Today I'll look at Design and Technology, which incorporates technical studies and home economics along with more recent technological advancements. The basic outline given for design and technology in the South Australian Curriculum Framework is as follows:
Explains the content and purpose of the activity
Provides clear instruction about the task or problem
Focuses learning activities, specifies directions or places limitations.
Provides direction for examining the four phases of any technology:
the intention, the design, the manifestation, the use/misuse/abuse/disposal.
Describes requirements for investigating, devising, evaluating, the trialling of materials, techniques and communication of ideas and information.
Establishes conditions for creating the product, process or system; includes skills, techniques, materials and responsible resource management.
Provides direction for evaluating the product, process or system against agreed criteria; includes communication of findings and reflecting on processes used and the outcome.
To me, these descriptions indicate that design and technology is process oriented, and the fundamental principle is for students to consider, plan, carry out and critique an activity for it's effectiveness. This may be making a go-cart, a foot stool, a plastic bowl, knitting a scarf, baking a cake, preparing a meal for 10 people, the opportunities are enormous, as long as this sequence is applied.
For example a couple of years ago, Alexandra learned to spin wool and turned some of it into a scarf. To get to this point, she needed to decide what she wanted to achieve (context/intention). She didn't know how to spin so she had to source a spinning/knitting class and a wheel (design/requirements). Attending the class, she was tutored in spinning and knitting (making), she corrected her technique where necessary and made adjustments to complete her scarf, looking for ways to improve technique for her next knitting project (critiquing/evaluating).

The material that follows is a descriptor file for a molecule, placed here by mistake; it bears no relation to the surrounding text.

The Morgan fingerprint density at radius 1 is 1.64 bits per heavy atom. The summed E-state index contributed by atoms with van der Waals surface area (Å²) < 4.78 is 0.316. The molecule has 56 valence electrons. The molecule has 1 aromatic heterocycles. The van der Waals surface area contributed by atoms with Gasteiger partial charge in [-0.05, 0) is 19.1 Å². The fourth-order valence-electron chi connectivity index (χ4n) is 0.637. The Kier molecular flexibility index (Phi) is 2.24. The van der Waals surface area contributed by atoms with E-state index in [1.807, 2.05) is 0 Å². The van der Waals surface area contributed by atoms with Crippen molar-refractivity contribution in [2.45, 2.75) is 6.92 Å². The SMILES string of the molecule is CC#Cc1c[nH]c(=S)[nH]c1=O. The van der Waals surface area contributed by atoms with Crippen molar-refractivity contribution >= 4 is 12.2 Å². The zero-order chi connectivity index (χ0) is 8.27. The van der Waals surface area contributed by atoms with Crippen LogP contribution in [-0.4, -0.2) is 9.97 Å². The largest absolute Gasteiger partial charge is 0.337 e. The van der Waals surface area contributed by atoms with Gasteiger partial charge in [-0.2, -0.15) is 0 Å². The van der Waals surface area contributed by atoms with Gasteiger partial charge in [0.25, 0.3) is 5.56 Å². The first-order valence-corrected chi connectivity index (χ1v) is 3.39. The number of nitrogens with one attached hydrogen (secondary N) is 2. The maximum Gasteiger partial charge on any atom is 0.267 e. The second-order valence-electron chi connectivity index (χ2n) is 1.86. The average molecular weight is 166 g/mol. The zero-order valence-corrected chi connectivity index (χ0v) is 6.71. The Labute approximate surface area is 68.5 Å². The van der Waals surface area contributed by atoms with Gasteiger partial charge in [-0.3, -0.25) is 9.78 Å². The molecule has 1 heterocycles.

This same formulae may be applied to cooking a meal. The student may decide what sort of meal he/she wants to cook and for how many people (context/intention). A recipe must be found and a shopping list written with appropriate amounts of food, and food is bought (design/requirements). Cooking the meal, the child uses these ingredients to create the desired product (making) adjusting technique/amounts as necessary. A discussion of the meal may prove that the cook is happy with his/her effort, or that some changes may improve the next effort (critique and evaluation).
In looking at technological advances within society, older children may look at these stages of development from an objective viewpoint and consider ramifications of different inventions (ie green energy, stem cell reaearch, robotics etc).
In using these principles, whether it's for simple woodwork, craft or inventions, or the more complex activities of older students, it's the process of preparation, making and evaluation that are important...the activities just make it fun and interesting, so enjoy your creations!
Talk Soon, Cynthia x